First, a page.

Feds’ Silk Road Investigation Broke Privacy Laws, Defendant Tells Court

coderman coderman at gmail.com
Sun Aug 3 04:02:36 PDT 2014

The Department of Justice sees its takedown of the billion-dollar Silk
Road black market as a massive, victorious drug bust. Ross Ulbricht,
the alleged creator of that anonymous contraband bazaar, now wants to
cast the case in a different light: as a landmark example of the
government trampling privacy rights in the digital world.

In a pre-trial motion filed in the case late Friday night, Ulbricht’s
lawyers laid out a series of arguments to dismiss all charges in the
case based on Ulbricht’s fourth amendment protections against
warrantless searches of his digital property. As early as the FBI’s
initial discovery of servers in Iceland hosting the site on the Tor
anonymity network—seemingly without obtaining a search warrant from a
judge—Ulbricht argues that law enforcement violated his constitutional
right to privacy, tainting all further evidence against him dug up in
the investigation that followed.

“The [electronically stored information] and other material seized and
searched has been contaminated at its source, and at several later
points along the way, rendering the direct and indirect product of
those searches and seizures – in essence, the entire product of the
investigation itself – inadmissible,” a 102-page memo accompanying the
motion summarizes. “Thus, the Fourth Amendment and relevant statutes
require suppression of the fruits of the searches and seizures, and
any evidence or other information derived therefrom.”

The motion refers to 14 distinct searches and seizures of Ulbricht’s
computers, equipment, and online accounts. Beyond the initial tracing
of his alleged servers in Iceland, investigators performed several of
those surveillance operations with “trap and trace” or “pen register”
orders that don’t require the “probable cause” standard necessary to
convince a judge to sign off on a warrant; The warrantless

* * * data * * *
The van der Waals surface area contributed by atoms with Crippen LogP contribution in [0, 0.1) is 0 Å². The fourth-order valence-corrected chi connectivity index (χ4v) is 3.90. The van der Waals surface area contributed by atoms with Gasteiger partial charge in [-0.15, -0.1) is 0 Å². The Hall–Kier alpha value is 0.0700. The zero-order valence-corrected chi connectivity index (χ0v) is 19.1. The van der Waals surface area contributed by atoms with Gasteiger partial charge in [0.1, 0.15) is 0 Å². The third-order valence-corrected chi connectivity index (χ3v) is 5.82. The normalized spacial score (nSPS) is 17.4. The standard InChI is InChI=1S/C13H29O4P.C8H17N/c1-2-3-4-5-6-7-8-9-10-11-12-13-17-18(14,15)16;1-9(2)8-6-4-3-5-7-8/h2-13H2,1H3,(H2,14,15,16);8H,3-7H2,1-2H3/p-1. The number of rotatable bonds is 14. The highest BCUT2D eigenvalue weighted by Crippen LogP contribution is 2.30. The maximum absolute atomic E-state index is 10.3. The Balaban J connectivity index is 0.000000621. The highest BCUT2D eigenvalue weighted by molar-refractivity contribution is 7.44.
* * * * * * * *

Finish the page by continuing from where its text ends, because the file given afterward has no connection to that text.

surveillances ops included asking Comcast for information related to
Ulbricht’s alleged IP address in San Francisco. And even in the cases
when investigators did get a warrant before performing their
searches—as in the case of a Samsung laptop believed to belong to
Ulbricht as well as his Gmail and Facebook accounts—Ulbricht’s defense
argues that those warrants were unconstitutional “general warrants”
that allowed a wholesale dump of his private data rather than allowing
the search for a specific piece of information.

“Many of the warrants…constitute the general warrants abhorred by the
Framers, and which led directly to the Fourth Amendment,” the memo
reads.  “The wholesale collection and study of Mr. Ulbricht’s entire
digital history without limitation – expressly sought in the warrants
and granted – represent the very type of indiscriminate rummaging that
caused the American colonists so much consternation.”

Ulbricht’s memo isn’t simply a demand to dismiss the charges against
him, which include conspiracy to traffic in narcotics, money
laundering, and a “kingpin” statute often used against mob bosses and
drug cartel leaders. It’s also a request for more information from
prosecutors. Despite the “discovery” process designed to give
defendants a chance to review the evidence against them, the memo says
that the government still hasn’t revealed to Ulbricht or the public
many aspects of the investigation. The most crucial of those